More Airplanes Need More Airspace...

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Software To Relieve Bottlenecks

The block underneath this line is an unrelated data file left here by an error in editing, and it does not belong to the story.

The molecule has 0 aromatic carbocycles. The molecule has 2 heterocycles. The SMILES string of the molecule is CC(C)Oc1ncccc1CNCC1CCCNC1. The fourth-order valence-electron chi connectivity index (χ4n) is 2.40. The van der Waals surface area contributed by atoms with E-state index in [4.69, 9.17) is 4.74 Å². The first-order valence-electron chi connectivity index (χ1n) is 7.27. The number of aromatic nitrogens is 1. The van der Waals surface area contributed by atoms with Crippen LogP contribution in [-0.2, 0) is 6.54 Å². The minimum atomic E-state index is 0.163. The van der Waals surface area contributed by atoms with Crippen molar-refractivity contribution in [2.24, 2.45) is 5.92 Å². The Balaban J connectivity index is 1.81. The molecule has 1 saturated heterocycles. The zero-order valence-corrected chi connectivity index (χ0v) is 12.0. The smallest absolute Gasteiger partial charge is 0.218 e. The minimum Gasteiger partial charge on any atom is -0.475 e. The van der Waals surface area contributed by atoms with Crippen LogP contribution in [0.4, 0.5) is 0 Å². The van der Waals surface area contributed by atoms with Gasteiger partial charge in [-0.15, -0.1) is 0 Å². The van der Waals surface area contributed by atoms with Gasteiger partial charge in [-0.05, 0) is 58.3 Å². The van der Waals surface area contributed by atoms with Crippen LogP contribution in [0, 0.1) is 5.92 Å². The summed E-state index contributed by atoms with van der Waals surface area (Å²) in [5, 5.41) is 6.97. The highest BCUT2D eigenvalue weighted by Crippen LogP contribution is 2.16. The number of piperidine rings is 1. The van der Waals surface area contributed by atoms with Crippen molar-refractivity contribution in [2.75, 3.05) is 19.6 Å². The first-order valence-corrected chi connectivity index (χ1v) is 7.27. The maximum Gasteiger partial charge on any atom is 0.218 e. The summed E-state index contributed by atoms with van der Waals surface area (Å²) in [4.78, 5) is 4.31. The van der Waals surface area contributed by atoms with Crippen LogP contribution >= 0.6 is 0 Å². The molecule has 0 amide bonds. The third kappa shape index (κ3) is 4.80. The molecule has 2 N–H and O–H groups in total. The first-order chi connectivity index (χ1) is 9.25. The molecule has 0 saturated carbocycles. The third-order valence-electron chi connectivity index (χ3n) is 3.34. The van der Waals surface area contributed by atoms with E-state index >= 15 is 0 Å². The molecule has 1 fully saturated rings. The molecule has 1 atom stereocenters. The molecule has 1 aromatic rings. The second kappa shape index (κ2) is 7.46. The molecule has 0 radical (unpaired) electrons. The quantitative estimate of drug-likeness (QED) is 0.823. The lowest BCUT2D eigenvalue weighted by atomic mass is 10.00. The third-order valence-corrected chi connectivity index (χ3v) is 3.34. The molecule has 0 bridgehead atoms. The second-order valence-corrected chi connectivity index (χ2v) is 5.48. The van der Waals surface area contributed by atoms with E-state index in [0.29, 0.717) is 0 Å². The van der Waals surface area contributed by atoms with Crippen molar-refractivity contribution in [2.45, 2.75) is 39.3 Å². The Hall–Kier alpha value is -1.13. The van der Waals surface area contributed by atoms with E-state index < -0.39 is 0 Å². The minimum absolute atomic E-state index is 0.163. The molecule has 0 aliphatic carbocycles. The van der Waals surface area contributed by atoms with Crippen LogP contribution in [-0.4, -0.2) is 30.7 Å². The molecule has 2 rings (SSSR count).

With all those airplanes in the works, plus thousands of light jets destined for the airways, and an apparent economic upswing driving ever more traffic into the skies, long-term predictions say air traffic will triple over the next 20 years. Since the amount of airspace will remain the same and new runways are slow and scarce, NASA and the FAA are working on advanced technologies that will squeeze more efficiency out of the existing system. Last week, NASA successfully tested new software that it says will help prevent bottlenecks and alleviate the need for holding patterns by tweaking departure times of aircraft by just a few minutes. The Multi-center Traffic Management Advisor (McTMA) analyzes radar data, flight plans, weather information and input from controllers to forecast air traffic congestion. McTMA then generates an advisory, typically a small delay, for each aircraft predicted to encounter congestion. In the test, the new techniques were applied to traffic headed for Philadelphia, and during periods when airborne holding is routinely encountered, no such holding was observed, NASA said. Taking part in the tests were the Air Route Traffic Control Centers in New York, Washington, Boston and Cleveland; the Philadelphia Terminal Radar Approach Control and the National Air Traffic Control System Command Center in Herndon, Va. McTMA makes possible a fundamental shift from distance-based to time-based metering of aircraft, NASA said. "Time-based metering can reduce airborne delays and improve coordination and planning between adjacent air traffic control facilities," said Tom Edwards, deputy director at NASA's Ames Research Center in California. Future tests will seek to gradually expand the McTMA operational envelope to demonstrate multi-center, time-based metering of departures, arrivals and en route flows to multiple destinations, NASA said.